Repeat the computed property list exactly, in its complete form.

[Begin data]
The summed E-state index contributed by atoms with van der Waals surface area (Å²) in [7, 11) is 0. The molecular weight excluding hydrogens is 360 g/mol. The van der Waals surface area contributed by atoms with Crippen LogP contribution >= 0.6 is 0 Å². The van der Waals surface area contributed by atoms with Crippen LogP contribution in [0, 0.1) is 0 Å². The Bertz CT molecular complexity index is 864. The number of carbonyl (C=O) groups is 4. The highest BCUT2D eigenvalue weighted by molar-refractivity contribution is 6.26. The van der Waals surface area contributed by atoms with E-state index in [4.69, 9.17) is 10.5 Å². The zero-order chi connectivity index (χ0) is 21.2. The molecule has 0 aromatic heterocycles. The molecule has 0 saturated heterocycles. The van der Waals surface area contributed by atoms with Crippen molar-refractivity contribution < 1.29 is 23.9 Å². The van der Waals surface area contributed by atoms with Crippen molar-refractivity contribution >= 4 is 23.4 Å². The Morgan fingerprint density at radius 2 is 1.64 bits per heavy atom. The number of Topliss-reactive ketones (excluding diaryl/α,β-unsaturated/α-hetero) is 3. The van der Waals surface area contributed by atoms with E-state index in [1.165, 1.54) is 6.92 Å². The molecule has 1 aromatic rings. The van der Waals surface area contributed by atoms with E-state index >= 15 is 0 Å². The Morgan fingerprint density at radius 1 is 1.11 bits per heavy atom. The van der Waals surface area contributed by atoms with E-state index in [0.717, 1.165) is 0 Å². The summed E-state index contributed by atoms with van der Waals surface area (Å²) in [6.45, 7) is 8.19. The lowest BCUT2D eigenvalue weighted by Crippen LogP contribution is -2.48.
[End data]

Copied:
The summed E-state index contributed by atoms with van der Waals surface area (Å²) in [7, 11) is 0. The molecular weight excluding hydrogens is 360 g/mol. The van der Waals surface area contributed by atoms with Crippen LogP contribution >= 0.6 is 0 Å². The van der Waals surface area contributed by atoms with Crippen LogP contribution in [0, 0.1) is 0 Å². The Bertz CT molecular complexity index is 864. The number of carbonyl (C=O) groups is 4. The highest BCUT2D eigenvalue weighted by molar-refractivity contribution is 6.26. The van der Waals surface area contributed by atoms with E-state index in [4.69, 9.17) is 10.5 Å². The zero-order chi connectivity index (χ0) is 21.2. The molecule has 0 aromatic heterocycles. The molecule has 0 saturated heterocycles. The van der Waals surface area contributed by atoms with Crippen molar-refractivity contribution < 1.29 is 23.9 Å². The van der Waals surface area contributed by atoms with Crippen molar-refractivity contribution >= 4 is 23.4 Å². The Morgan fingerprint density at radius 2 is 1.64 bits per heavy atom. The number of Topliss-reactive ketones (excluding diaryl/α,β-unsaturated/α-hetero) is 3. The van der Waals surface area contributed by atoms with E-state index in [1.165, 1.54) is 6.92 Å². The molecule has 1 aromatic rings. The van der Waals surface area contributed by atoms with E-state index >= 15 is 0 Å². The Morgan fingerprint density at radius 1 is 1.11 bits per heavy atom. The van der Waals surface area contributed by atoms with E-state index in [0.717, 1.165) is 0 Å². The summed E-state index contributed by atoms with van der Waals surface area (Å²) in [6.45, 7) is 8.19. The lowest BCUT2D eigenvalue weighted by Crippen LogP contribution is -2.48.